Net-promoter nonsense

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Recently talked with 3 sector-leading firms obsessed with their NP score – the % of customers who are Promoters minus the % who are Detractors. Having more people like you than not is for sure “a good thing”, and NPS advocates like to point out that firms with a high score out-perform others (never mind how the causality actually works, or what to do with it!).

But others already saw that it’s badly flawed, with illogical reasoning and a disconnect from what really matters. First, it’s supposed to be a metric about customer loyalty, but to most of us “loyalty” = probability of not leaving – not whether they like or dislike us. And “Promoter” implies it’s about recommending others to become our customers, not whether current customers will be lost.

The companies I talked to have no idea what proportion of new customers are won by others’ recommendations, or the degree to which that recommendation actually features in their choice, even if it occurs. In one case (a particular banking service), recommendation is almost certainly close to zero because it’s simply not a product people enthuse about.

Next, there is the “net” word … “net” is the difference between plus and minus, and +90/-80 is very different from +15/-5.

… and NPS says nothing about competition !! None of the companies I met with know anything at all about their competitors’ NPS, let alone what the respective values might actually influence, or to what degree.

The whole concept needs replacing with a decent model of what is actually happening in any real case. Serious marketing professionals can say much more, but in summary we want some mix of 3 things, that are completely standard in dynamic models of customers and sales (see video, skip to 19min:30sec). Each implies distinct questions …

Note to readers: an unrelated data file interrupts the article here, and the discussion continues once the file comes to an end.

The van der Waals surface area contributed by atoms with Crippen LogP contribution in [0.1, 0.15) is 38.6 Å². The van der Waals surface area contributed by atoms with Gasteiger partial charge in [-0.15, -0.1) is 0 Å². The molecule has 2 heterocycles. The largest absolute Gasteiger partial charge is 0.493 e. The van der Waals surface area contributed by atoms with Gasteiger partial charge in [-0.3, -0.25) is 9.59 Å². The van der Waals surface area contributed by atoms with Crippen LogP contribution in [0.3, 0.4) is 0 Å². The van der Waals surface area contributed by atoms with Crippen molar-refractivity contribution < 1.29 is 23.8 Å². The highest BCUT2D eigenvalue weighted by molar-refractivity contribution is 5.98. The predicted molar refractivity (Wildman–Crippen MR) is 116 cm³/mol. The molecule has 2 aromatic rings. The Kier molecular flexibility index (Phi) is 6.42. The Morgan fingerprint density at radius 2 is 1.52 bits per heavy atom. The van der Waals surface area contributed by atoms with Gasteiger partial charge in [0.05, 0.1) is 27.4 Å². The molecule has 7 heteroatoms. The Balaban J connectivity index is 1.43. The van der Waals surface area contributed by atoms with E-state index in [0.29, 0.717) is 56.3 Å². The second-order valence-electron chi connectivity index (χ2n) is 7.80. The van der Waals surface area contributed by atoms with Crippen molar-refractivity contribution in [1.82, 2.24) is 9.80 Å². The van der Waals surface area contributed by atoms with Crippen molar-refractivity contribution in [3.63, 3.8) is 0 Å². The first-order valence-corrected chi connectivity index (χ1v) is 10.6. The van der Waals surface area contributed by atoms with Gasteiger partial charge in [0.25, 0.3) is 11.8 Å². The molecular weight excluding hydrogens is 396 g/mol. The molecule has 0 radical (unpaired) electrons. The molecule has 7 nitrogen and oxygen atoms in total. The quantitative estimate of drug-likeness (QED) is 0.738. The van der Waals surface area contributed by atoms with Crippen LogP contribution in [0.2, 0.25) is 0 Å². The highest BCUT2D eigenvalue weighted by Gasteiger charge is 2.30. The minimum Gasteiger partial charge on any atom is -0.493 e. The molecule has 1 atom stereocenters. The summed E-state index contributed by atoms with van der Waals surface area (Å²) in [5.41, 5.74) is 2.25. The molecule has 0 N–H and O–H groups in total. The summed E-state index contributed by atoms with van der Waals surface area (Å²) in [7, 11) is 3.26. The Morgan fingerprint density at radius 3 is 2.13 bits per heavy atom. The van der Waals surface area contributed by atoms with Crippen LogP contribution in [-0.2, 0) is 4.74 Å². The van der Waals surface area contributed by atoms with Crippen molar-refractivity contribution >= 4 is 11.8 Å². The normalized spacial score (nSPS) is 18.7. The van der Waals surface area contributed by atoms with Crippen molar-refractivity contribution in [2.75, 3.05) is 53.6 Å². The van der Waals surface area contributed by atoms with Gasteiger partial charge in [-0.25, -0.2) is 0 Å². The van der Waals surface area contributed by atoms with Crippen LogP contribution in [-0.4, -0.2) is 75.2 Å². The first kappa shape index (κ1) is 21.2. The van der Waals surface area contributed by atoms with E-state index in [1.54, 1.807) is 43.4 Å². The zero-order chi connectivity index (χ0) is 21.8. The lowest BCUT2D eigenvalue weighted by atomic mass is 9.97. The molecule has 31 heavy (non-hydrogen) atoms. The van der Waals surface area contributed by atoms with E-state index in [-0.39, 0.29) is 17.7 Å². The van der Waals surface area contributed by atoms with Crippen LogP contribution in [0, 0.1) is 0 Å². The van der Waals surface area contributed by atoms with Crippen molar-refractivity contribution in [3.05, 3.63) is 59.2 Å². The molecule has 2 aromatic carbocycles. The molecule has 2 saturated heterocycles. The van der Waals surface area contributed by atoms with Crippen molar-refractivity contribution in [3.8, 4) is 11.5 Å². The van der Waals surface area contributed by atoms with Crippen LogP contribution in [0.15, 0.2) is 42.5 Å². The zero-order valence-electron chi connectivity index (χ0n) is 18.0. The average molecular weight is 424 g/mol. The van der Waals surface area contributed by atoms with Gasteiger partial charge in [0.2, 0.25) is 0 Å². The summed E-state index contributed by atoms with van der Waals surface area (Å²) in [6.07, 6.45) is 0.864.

(1) winning new customers … so first, ask recently-new customers “Why did you become our customer?” and for that fraction where recommendation featured “Where you recommended to us?” and “How much did that influence your choice?” … and ask current customers “How often do you discuss our product/service with others?” then “When you do, would you recommend or discourage?”

(2) keeping current customers … this is simpler … “How satisfied are you with our product/service?” – “What factors might cause you to leave us?” – “How much will your dissatisfaction [if any] feature in that decision?” … even better, ask customers who actually did leave.

(3) getting more purchases from current customers [where possible] … “Are you likely to buy more or less from us?” – “How satisfied are you with our product/service?” – “How much will this satisfaction/dis-satisfaction feature in that decision?”

… and do all this for the competition to understand the competitive dynamics.


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